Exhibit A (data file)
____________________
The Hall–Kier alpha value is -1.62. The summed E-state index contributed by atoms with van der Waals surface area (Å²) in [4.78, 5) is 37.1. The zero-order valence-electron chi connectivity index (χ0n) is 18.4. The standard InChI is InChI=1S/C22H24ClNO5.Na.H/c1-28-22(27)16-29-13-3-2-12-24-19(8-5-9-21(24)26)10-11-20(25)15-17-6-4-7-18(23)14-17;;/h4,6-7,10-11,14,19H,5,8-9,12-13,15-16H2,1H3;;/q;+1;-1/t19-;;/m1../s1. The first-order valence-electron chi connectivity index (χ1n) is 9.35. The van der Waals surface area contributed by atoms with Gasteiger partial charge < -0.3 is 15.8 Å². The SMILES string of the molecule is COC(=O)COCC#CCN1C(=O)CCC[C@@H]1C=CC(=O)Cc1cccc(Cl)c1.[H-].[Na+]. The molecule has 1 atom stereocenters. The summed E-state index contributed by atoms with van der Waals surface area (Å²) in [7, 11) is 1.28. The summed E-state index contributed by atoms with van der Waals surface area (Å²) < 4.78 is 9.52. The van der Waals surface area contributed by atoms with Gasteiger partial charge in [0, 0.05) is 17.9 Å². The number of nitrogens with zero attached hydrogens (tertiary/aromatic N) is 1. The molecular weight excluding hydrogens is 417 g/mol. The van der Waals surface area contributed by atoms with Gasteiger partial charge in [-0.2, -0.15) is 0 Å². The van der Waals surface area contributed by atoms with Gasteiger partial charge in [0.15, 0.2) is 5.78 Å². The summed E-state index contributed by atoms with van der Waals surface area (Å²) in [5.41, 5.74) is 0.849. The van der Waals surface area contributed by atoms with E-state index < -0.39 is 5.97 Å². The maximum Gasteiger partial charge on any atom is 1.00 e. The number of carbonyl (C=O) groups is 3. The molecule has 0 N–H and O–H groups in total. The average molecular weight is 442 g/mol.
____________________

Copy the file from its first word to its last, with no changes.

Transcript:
The Hall–Kier alpha value is -1.62. The summed E-state index contributed by atoms with van der Waals surface area (Å²) in [4.78, 5) is 37.1. The zero-order valence-electron chi connectivity index (χ0n) is 18.4. The standard InChI is InChI=1S/C22H24ClNO5.Na.H/c1-28-22(27)16-29-13-3-2-12-24-19(8-5-9-21(24)26)10-11-20(25)15-17-6-4-7-18(23)14-17;;/h4,6-7,10-11,14,19H,5,8-9,12-13,15-16H2,1H3;;/q;+1;-1/t19-;;/m1../s1. The first-order valence-electron chi connectivity index (χ1n) is 9.35. The van der Waals surface area contributed by atoms with Gasteiger partial charge < -0.3 is 15.8 Å². The SMILES string of the molecule is COC(=O)COCC#CCN1C(=O)CCC[C@@H]1C=CC(=O)Cc1cccc(Cl)c1.[H-].[Na+]. The molecule has 1 atom stereocenters. The summed E-state index contributed by atoms with van der Waals surface area (Å²) in [7, 11) is 1.28. The summed E-state index contributed by atoms with van der Waals surface area (Å²) < 4.78 is 9.52. The van der Waals surface area contributed by atoms with Gasteiger partial charge in [0, 0.05) is 17.9 Å². The number of nitrogens with zero attached hydrogens (tertiary/aromatic N) is 1. The molecular weight excluding hydrogens is 417 g/mol. The van der Waals surface area contributed by atoms with Gasteiger partial charge in [-0.2, -0.15) is 0 Å². The van der Waals surface area contributed by atoms with Gasteiger partial charge in [0.15, 0.2) is 5.78 Å². The summed E-state index contributed by atoms with van der Waals surface area (Å²) in [5.41, 5.74) is 0.849. The van der Waals surface area contributed by atoms with E-state index < -0.39 is 5.97 Å². The maximum Gasteiger partial charge on any atom is 1.00 e. The number of carbonyl (C=O) groups is 3. The molecule has 0 N–H and O–H groups in total. The average molecular weight is 442 g/mol.